The 90-square-meter house cost 1.43 million yuan, including an initial payment of 800,000 yuan.

At the time, the 35-year-old human resources director earned a salary 10 times greater than her fiance's. She could afford the initial payment on her own, and Wang contributed 200,000 yuan as part of the mortgage payment. The couple later wrote and signed an agreement acknowledging that the house belongs solely to Cui.

"My husband is very rational, so he had no objections to the agreement," said Cui, who now has a 1-year-old daughter. "I don't think it will do any harm to the love between us. Besides, the house was indeed earned by my hard work in the past."

During the past two years, the value of the home has grown from 16,000 yuan to 22,000 yuan a square meter. She said if they filed for divorce one day - although unlikely - she would keep the house and give part of its increased value to her husband, based on his contribution to mortgage repayment.

According to a 2008 Baihe survey of more than 2 million people in large and medium-sized cities, 44 per cent have an open attitude toward prenuptial property agreements. Only 3 per cent are unwilling to accept them.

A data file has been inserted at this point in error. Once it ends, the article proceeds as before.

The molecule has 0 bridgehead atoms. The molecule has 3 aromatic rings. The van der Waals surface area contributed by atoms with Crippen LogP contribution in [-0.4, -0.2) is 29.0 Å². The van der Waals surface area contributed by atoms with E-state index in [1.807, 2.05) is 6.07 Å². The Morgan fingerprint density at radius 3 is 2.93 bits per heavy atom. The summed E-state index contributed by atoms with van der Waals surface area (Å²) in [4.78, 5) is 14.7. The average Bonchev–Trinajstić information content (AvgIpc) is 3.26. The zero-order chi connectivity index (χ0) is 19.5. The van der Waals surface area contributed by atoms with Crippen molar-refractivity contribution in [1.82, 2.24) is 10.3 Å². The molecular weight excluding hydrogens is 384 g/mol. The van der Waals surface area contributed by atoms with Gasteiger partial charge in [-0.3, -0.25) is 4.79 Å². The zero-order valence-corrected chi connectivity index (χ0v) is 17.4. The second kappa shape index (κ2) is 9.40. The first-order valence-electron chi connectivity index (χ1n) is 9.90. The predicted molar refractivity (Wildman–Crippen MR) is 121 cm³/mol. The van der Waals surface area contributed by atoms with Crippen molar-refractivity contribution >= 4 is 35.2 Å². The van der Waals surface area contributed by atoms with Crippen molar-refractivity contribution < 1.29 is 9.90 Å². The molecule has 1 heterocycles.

Who's in charge?

As more women become financially independent, the way a couple spends money is also changing. When Hu Jingjing talked to her friends about family finance, she was surprised to hear that many couples spend their money separately rather than putting it together.

Fan Weimin, a 36-year-old corporate lawyer who lives in Beijing, and his wife, Zhou Nan, also a lawyer, have separate bank accounts. They pay for their own clothes and other everyday expenditures.

When it comes to family expenses such as groceries, electricity and household appliances, either of them will pay, although the husband is more likely to.

Some of their friends have joint bank accounts to pay for common expenses of the family, but Fan believes that will only turn into an excuse for a quarrel.

"Who should be in charge of the joint bank account will become a problem," he said. "The wife certainly hopes that the account is in her hand so she will have a sense of security, but what if the husband also wants to take control of the money? Then they have to negotiate to reach an agreement."

He said that who is in charge of the money does not really matter, as long as both sides are honest about their incomes and disclose their banking information to each other.

Nowadays, more and more city couples have separate bank accounts and go Dutch in everyday expenses. Many of them still believe in love and consider mutual trust, tolerance and a sense of responsibility as key elements of a successful marriage.

"We've got to have faith in marriage, although conflicts between a couple are unavoidable," Fan said.

"Since we are tied with another person, we don't have to face the world alone, but have someone beside us to deal with it together. It's such a warm feeling."